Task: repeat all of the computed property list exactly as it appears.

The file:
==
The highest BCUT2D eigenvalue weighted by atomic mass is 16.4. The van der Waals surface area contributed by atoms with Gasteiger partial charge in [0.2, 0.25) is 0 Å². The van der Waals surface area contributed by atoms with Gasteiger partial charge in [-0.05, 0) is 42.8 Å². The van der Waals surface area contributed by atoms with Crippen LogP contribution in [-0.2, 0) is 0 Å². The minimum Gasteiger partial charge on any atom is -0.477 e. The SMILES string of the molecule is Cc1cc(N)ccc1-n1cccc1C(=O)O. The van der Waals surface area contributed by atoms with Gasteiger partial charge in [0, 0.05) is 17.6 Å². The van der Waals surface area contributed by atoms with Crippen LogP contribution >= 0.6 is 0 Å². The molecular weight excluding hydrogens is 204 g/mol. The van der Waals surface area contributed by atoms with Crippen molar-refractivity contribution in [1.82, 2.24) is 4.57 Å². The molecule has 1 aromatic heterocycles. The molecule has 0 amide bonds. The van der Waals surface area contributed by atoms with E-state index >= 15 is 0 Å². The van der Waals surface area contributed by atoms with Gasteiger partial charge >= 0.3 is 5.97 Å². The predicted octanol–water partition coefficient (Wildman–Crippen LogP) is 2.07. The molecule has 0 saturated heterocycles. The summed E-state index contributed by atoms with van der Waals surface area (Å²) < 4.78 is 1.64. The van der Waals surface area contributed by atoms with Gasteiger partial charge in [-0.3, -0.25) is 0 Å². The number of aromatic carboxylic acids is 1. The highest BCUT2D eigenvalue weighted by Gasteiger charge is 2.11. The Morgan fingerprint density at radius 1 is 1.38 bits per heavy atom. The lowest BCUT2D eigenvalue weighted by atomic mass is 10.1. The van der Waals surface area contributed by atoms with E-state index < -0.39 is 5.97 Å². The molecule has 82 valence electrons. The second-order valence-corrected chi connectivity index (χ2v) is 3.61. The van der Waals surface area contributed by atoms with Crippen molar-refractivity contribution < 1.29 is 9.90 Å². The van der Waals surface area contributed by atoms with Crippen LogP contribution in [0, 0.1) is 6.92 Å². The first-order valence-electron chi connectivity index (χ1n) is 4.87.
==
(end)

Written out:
The highest BCUT2D eigenvalue weighted by atomic mass is 16.4. The van der Waals surface area contributed by atoms with Gasteiger partial charge in [0.2, 0.25) is 0 Å². The van der Waals surface area contributed by atoms with Gasteiger partial charge in [-0.05, 0) is 42.8 Å². The van der Waals surface area contributed by atoms with Crippen LogP contribution in [-0.2, 0) is 0 Å². The minimum Gasteiger partial charge on any atom is -0.477 e. The SMILES string of the molecule is Cc1cc(N)ccc1-n1cccc1C(=O)O. The van der Waals surface area contributed by atoms with Gasteiger partial charge in [0, 0.05) is 17.6 Å². The van der Waals surface area contributed by atoms with Crippen LogP contribution >= 0.6 is 0 Å². The molecular weight excluding hydrogens is 204 g/mol. The van der Waals surface area contributed by atoms with Crippen molar-refractivity contribution in [1.82, 2.24) is 4.57 Å². The molecule has 1 aromatic heterocycles. The molecule has 0 amide bonds. The van der Waals surface area contributed by atoms with E-state index >= 15 is 0 Å². The van der Waals surface area contributed by atoms with Gasteiger partial charge >= 0.3 is 5.97 Å². The predicted octanol–water partition coefficient (Wildman–Crippen LogP) is 2.07. The molecule has 0 saturated heterocycles. The summed E-state index contributed by atoms with van der Waals surface area (Å²) < 4.78 is 1.64. The van der Waals surface area contributed by atoms with Gasteiger partial charge in [-0.3, -0.25) is 0 Å². The number of aromatic carboxylic acids is 1. The highest BCUT2D eigenvalue weighted by Gasteiger charge is 2.11. The Morgan fingerprint density at radius 1 is 1.38 bits per heavy atom. The lowest BCUT2D eigenvalue weighted by atomic mass is 10.1. The van der Waals surface area contributed by atoms with E-state index < -0.39 is 5.97 Å². The molecule has 82 valence electrons. The second-order valence-corrected chi connectivity index (χ2v) is 3.61. The van der Waals surface area contributed by atoms with Crippen molar-refractivity contribution < 1.29 is 9.90 Å². The van der Waals surface area contributed by atoms with Crippen LogP contribution in [0, 0.1) is 6.92 Å². The first-order valence-electron chi connectivity index (χ1n) is 4.87.